Owning and operating your own service-based business has many advantages. Your commute is usually just a few steps from your bedroom. You get to be your own boss and do what you want, when you want. But for many solo-professionals this is a dual-edged sword. They are often challenged to stay focused and actually work ON or IN their business, because of the many distractions that surround them. And I believe many also aren’t really working in their business when they think they are. If they were to ask themselves this question: “What would my boss say if she was watching?” they might be surprised by the answer.
So what would your boss say if she was watching?
If you did have a boss, like you did when you had a job, what would your boss say when he realizes you are spending the majority of your work day not really working. Perhaps you are spending time on Facebook or Twitter, or reading blogs, surfing the Internet, on email, listening to teleclasses, or any of the other things so many solo-professionals are spending their time doing that are not “technically” work?
Yes, that’s what I said – These things are NOT work.
Ah, but you say that you’re “marketing” yourself when you spend all that time on the social networking sites. Okay, I’ll bite, but I have a question. When’s the last time you got a paying client as a direct result of all the time you spend on Facebook and Twitter? Or at least a high quality prospect? If you’re getting business from it, then by all means continue…you ARE marketing your business. If however you are not seeing a measurable result in your business, then it may be social networking has become more of a virtual water cooler for you – you know, that place we all stood around when we worked in a job and “shot the breeze” with our coworkers instead of actually being at our desk working? Yes, connecting with others is important, especially when we work virtually or by ourselves, however, if the profitability of your business is suffering, it’s time to re-evaluate your priorities and how you are spending your time.
But all those teleclasses are continuing education … they’re helping me build my business.
Look, I’m the first one to applaud any business owner who invests in their own personal and professional development. But if that’s how they’re spending ALL of their time, and their business is not generating a profit, then they’re not really in business – they’re PREPARING to be in business (and there’s nothing wrong with that, just make sure your expectations match the reality of the situation). The bottom-line is, if you don’t have the clients or income you want, then you ought to be spending all your time doing whatever you need to do to generate prospects, making offers to those prospects (selling them something), and then servicing those clients who say yes. THAT should be your number one priority.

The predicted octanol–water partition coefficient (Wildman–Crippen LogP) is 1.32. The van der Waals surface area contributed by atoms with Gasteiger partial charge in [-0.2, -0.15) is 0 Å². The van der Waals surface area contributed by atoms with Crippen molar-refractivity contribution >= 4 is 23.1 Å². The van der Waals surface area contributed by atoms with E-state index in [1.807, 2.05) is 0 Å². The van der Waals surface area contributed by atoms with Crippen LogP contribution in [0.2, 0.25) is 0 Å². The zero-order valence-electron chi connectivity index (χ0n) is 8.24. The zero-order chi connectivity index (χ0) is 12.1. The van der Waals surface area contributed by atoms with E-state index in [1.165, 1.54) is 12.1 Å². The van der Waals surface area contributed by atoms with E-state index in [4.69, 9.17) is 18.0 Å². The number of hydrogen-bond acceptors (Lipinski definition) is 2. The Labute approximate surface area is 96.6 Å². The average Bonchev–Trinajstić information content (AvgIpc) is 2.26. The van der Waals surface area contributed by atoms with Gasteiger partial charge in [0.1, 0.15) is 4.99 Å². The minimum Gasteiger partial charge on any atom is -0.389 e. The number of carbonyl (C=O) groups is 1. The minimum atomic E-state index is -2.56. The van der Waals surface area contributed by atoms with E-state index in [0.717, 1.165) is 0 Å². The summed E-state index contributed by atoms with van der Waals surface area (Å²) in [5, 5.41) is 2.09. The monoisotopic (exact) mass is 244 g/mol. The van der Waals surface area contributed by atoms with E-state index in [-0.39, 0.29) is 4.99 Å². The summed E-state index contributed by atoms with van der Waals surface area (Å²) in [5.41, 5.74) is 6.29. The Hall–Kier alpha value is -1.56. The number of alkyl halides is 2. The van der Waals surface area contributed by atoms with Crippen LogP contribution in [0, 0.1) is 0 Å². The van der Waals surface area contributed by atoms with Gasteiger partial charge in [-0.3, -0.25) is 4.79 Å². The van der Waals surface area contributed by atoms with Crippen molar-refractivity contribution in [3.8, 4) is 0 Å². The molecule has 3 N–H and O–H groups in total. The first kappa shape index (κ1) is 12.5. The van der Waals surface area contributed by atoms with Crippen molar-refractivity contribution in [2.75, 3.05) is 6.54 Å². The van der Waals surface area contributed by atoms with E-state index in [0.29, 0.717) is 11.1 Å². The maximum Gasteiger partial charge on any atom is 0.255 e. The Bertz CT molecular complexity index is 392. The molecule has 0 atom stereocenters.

After all, think back to when you had a job, when did you do personal or professional development work? Usually after hours, on your “own” time, or in dedicated blocks of time by attending a weekend or week-long conference. It wasn’t something you did every day, because you were far too busy accomplishing all the tasks you were being paid to do.
But the reason I have my own business is so I can do what I want and so I don’t have to answer to a boss.
If you want your business to be successful and profitable (the definition of a “business” after all is an enterprise that MAKES money), you do need to answer to someone. If that someone is you, as is the case for most solo-professionals, it’s time to take your business seriously and re-evaluate how you are spending your time IF you are not happy with the number of clients your business is serving, or the revenue it’s generating. It’s not about the hours you spend per week, it’s about making sure you’re spending those hours productively and toward accomplishing the goals you set for your business when you first started it.
Owning your own business can be extremely rewarding and profitable.
But it does take self-discipline. When you approach it that way, it rewards you with amazing gifts: the satisfaction that you’re helping and serving people, the opportunity to make a difference in the world, and yes a great income so you can live the life you desire. But to accomplish this, you need to spend your time intentionally, by setting goals, identifying your priorities, and then sticking to them.
If this seems harsh to you, consider this…
The majority of all new business ventures fail within the first few years AND only about 5% of Americans earn six figures. That means those who are succeeding are a very small minority. I have been fortunate to have an enjoyable and profitable business for over 12 years. The reason is because I have always taken it seriously. And when I wasn’t generating the clients or the revenue I needed or wanted, my top priority was to start doing whatever I needed to do to turn that around quickly.
My mission is to inspire, educate and empower others to be able to make a great living, making a difference and doing work they love. So if a little tough love furthers that cause, then so be it!